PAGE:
The subjects were classified into 2 groups: healthy normal subjects and early glaucoma patients. Normal subjects had intraocular pressures of less than or equal to 21 mm Hg, normal 24-2 Humphrey Visual Fields (HVFs) and did not have a history of glaucoma. To minimise bias, the optic disc appearances were disregarded. Early glaucoma was diagnosed if visual field defects were noticeable on 2 consecutive HVFs, with the Mean Deviation (MD) smaller than -6.0 decibels (dB). The visual field inclusion criterion indicative of glaucomatous damage [6] was the presence of (a) 3 adjacent points decreased by 5 dB from normal age values, with one of these points reduced by at least 10 dB, (b) 2 adjacent points decreased by 10 dB, or (c) 3 adjacent points just above or below the nasal horizontal meridian decreased by 10 dB. None of these points were allowed to be edge points, except for those immediately above or below the horizontal meridian. The HVF was considered to be reliable if there were <30% fixation losses, false-positive responses and false-negative responses. Reliable visual fields were used for analysis. One eye from each normal patient was randomly selected. If the patient had glaucoma in only one eye, that eye was used for analysis. If both eyes had glaucoma, one of the two eyes was randomly chosen.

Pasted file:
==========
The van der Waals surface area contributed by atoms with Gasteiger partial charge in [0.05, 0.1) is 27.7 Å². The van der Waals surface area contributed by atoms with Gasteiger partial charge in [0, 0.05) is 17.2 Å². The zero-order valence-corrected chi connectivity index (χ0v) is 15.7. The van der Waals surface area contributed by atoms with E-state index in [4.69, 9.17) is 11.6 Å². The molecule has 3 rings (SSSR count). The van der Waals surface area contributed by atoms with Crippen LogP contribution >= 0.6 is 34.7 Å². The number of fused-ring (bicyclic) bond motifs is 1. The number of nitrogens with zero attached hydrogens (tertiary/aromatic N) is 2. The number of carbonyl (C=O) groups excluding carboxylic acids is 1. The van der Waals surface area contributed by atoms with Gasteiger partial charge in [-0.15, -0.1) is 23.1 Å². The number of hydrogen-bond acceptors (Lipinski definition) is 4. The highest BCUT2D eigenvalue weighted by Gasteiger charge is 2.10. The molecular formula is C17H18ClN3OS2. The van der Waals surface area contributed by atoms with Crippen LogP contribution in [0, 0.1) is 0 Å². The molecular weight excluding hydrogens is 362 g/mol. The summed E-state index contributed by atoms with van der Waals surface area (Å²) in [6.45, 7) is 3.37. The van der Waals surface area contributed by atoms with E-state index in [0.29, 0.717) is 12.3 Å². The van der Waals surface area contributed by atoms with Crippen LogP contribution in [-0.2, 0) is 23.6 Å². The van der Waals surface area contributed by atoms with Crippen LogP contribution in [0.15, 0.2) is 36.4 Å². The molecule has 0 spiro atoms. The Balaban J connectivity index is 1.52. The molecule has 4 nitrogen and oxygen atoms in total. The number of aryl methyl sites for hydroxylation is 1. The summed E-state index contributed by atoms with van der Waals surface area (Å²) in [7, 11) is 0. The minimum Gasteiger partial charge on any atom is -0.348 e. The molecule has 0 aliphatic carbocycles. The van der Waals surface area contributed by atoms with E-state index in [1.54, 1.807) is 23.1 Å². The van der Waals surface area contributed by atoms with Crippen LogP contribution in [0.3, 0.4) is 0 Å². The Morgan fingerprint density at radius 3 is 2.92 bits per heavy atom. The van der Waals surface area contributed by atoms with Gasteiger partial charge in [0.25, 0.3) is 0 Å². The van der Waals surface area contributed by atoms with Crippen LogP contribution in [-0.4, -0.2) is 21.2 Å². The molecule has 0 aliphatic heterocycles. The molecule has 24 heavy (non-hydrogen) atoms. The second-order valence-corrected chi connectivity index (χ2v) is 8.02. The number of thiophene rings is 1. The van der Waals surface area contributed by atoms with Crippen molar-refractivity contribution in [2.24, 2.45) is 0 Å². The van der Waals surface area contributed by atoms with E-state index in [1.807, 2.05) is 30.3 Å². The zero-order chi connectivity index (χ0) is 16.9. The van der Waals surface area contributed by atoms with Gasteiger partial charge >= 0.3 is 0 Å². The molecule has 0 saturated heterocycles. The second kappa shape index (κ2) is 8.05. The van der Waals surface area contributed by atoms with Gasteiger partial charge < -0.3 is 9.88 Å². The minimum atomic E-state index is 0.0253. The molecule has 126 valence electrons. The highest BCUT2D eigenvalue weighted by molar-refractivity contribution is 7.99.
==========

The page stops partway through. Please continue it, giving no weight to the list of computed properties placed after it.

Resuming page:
Topographic optic nerve head imaging was performed with the HRT machine in all subjects. A single operator was responsible for manually drawing the optic nerve head margin and acquiring the images. Only images with a standard deviation (SD) of less than 50 um were included. The data were subsequently exported to the HRT-III software for further analysis. The HRT-III outputs derived were the conventional stereometric parameters, MRA set to the Caucasian database (denoted as MRA3C, C for Caucasian) and GPS set to the Caucasian database (denoted as GPS3C, C for Caucasian). The MRA and GPS were analyzed the second time with the ethnicity database set to African-Americans (MRA3-A, GPS3-A), and the third time with the ethnicity database set to Indians (MRA3-I, GPS3-I). Both MRA and GPS results yielded 3 possible outcomes: within normal limits (WNL), borderline (BL), or outside normal limits (ONL).